I’ll say a few words about some of the other films we made, but I won’t link them. They’re out there, and easy to find if you’re so inclined.

“A Bullet Riddled Atheist and the Man Upstairs” was MAP’s second film after The Van Job. Atheist was a bit of dialectic between an atheist and a christian who have just fatally shot each other. As they bleed out, their conversation wanders from philosophy and theology into the twisted reality of betrayal that led to them shooting each other. It still has a few shots that I’m very happy about.

“Pacifica: The Biggest Stick” was the product of a plan to produce a dozen short films taking place in a bleak totalitarian future state called Pacifica. I wrote the original Pacifica script after being inspired by a documentary about North Korea. I wondered, how far did you have to push people before they rose up in revolution? The first script was a tragic story of young love lost in a brutal world of hyper-surveillance. I presented the idea to the MAP team – let’s each write a script that takes place in this world, and film them all. Everyone wrote Pacifica short films. I wrote several. I did not write the one Pacifica film we did end up making, “The Biggest Stick,” though I was the Director of Photography. I’m still proud of my work on P:TBS, and I think it has some strong acting and a decent story. I’m still toying around about what to do with the other Pacifica scripts I wrote. I started thumbnail sketching the first as a comic book, so we’ll see where that goes.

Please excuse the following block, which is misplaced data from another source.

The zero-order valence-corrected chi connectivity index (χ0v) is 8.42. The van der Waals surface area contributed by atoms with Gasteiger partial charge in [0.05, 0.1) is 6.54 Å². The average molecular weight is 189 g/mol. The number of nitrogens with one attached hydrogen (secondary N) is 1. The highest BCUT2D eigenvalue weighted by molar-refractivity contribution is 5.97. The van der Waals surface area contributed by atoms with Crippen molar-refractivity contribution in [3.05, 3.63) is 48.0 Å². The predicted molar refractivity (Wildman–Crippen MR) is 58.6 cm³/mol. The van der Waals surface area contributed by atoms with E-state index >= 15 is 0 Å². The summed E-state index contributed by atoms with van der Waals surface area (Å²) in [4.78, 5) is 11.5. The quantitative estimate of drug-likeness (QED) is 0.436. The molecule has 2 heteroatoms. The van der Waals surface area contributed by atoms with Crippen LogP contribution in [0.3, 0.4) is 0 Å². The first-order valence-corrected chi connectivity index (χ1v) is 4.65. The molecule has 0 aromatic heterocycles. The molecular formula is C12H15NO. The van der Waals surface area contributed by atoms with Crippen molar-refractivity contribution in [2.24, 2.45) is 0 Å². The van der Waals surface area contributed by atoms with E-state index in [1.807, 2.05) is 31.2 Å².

OAFF – The Olympia Awesome Film Festival. The above is a promotional video we made about the film festival we created. OAFF was inspired by the continued rejection of our films from our town’s only film festival at the time. The biggest drama of OAFF came when we heard our chosen venue would be shut down before our event could happen there. The person who rented us the space for the event assured us that everything was fine, and the venue would not close down before our festival. Still, we were seeing it in local newspapers, hearing it from people – the event space above the Fish Tail Ales brewing facility was being reclaimed by the Fish Tail, and would no longer be used for events. Our contact again assured us this was not the case, that everything would be fine. We needed assurance, as we were going to purchase advertising and promote our date and location. A week before the festival Fish Tail Ales closed down the event space above their brewing facilities. Our contact said “Guys there’s no way I could have known.” We should have fucking sued her to recover our advertising costs, which weren’t significant enough to bother with, so no, we shouldn’t have sued her. But goddamn if it didn’t piss us off. OAFF was fun, we ended up making a profit on the event, but not enough of a profit to make hosting film festivals a worthwhile endeavor. It’s possible that we could have grown the festival into something bigger and better, but in the end, none of us wanted to host film festivals – we wanted to make films.